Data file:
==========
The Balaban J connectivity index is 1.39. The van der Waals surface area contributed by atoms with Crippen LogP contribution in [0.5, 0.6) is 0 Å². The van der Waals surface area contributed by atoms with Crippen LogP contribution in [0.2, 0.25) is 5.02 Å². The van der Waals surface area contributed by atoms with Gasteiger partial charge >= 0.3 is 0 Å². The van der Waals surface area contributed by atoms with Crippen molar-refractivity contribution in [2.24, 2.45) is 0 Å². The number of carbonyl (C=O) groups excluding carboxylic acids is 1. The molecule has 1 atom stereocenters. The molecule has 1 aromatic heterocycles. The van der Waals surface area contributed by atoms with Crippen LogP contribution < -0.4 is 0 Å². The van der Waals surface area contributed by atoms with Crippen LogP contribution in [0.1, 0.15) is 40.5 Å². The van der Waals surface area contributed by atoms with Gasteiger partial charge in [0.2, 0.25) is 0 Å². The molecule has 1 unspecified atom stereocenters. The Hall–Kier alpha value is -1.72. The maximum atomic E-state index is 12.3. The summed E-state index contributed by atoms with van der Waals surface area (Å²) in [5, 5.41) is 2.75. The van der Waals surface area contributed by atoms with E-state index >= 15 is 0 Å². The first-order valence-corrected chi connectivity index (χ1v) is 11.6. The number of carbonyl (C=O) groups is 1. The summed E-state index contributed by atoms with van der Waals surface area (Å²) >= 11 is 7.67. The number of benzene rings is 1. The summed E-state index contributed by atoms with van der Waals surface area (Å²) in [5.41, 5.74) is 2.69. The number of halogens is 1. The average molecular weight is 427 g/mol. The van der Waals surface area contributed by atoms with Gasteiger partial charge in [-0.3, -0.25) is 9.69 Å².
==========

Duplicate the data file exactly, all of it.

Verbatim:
The Balaban J connectivity index is 1.39. The van der Waals surface area contributed by atoms with Crippen LogP contribution in [0.5, 0.6) is 0 Å². The van der Waals surface area contributed by atoms with Crippen LogP contribution in [0.2, 0.25) is 5.02 Å². The van der Waals surface area contributed by atoms with Gasteiger partial charge >= 0.3 is 0 Å². The van der Waals surface area contributed by atoms with Crippen molar-refractivity contribution in [2.24, 2.45) is 0 Å². The number of carbonyl (C=O) groups excluding carboxylic acids is 1. The molecule has 1 atom stereocenters. The molecule has 1 aromatic heterocycles. The van der Waals surface area contributed by atoms with Crippen LogP contribution < -0.4 is 0 Å². The van der Waals surface area contributed by atoms with Crippen LogP contribution in [0.1, 0.15) is 40.5 Å². The van der Waals surface area contributed by atoms with Gasteiger partial charge in [0.2, 0.25) is 0 Å². The molecule has 1 unspecified atom stereocenters. The Hall–Kier alpha value is -1.72. The maximum atomic E-state index is 12.3. The summed E-state index contributed by atoms with van der Waals surface area (Å²) in [5, 5.41) is 2.75. The van der Waals surface area contributed by atoms with E-state index >= 15 is 0 Å². The first-order valence-corrected chi connectivity index (χ1v) is 11.6. The number of carbonyl (C=O) groups is 1. The summed E-state index contributed by atoms with van der Waals surface area (Å²) >= 11 is 7.67. The number of benzene rings is 1. The summed E-state index contributed by atoms with van der Waals surface area (Å²) in [5.41, 5.74) is 2.69. The number of halogens is 1. The average molecular weight is 427 g/mol. The van der Waals surface area contributed by atoms with Gasteiger partial charge in [-0.3, -0.25) is 9.69 Å².